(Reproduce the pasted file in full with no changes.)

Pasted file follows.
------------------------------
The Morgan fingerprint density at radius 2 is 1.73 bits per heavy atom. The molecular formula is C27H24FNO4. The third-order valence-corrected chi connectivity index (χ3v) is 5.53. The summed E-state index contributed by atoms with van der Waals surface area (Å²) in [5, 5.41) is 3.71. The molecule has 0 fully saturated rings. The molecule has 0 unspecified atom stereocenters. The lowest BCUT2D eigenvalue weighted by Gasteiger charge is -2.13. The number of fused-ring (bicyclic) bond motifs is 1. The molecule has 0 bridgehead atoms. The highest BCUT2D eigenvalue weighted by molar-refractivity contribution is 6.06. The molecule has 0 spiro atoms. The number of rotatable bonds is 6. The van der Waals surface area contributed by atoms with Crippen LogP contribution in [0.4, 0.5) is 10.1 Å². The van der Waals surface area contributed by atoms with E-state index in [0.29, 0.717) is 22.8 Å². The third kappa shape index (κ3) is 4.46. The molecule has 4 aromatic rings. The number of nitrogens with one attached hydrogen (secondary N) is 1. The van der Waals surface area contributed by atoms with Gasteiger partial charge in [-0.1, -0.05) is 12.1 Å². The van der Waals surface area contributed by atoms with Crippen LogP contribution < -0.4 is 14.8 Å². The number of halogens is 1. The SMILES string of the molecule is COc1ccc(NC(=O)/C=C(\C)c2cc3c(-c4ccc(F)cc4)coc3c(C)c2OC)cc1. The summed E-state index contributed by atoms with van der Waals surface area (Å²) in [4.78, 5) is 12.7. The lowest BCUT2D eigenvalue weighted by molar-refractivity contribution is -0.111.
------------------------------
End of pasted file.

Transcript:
The Morgan fingerprint density at radius 2 is 1.73 bits per heavy atom. The molecular formula is C27H24FNO4. The third-order valence-corrected chi connectivity index (χ3v) is 5.53. The summed E-state index contributed by atoms with van der Waals surface area (Å²) in [5, 5.41) is 3.71. The molecule has 0 fully saturated rings. The molecule has 0 unspecified atom stereocenters. The lowest BCUT2D eigenvalue weighted by Gasteiger charge is -2.13. The number of fused-ring (bicyclic) bond motifs is 1. The molecule has 0 bridgehead atoms. The highest BCUT2D eigenvalue weighted by molar-refractivity contribution is 6.06. The molecule has 0 spiro atoms. The number of rotatable bonds is 6. The van der Waals surface area contributed by atoms with Crippen LogP contribution in [0.4, 0.5) is 10.1 Å². The van der Waals surface area contributed by atoms with E-state index in [0.29, 0.717) is 22.8 Å². The third kappa shape index (κ3) is 4.46. The molecule has 4 aromatic rings. The number of nitrogens with one attached hydrogen (secondary N) is 1. The van der Waals surface area contributed by atoms with Gasteiger partial charge in [-0.1, -0.05) is 12.1 Å². The van der Waals surface area contributed by atoms with Crippen LogP contribution < -0.4 is 14.8 Å². The number of halogens is 1. The SMILES string of the molecule is COc1ccc(NC(=O)/C=C(\C)c2cc3c(-c4ccc(F)cc4)coc3c(C)c2OC)cc1. The summed E-state index contributed by atoms with van der Waals surface area (Å²) in [4.78, 5) is 12.7. The lowest BCUT2D eigenvalue weighted by molar-refractivity contribution is -0.111.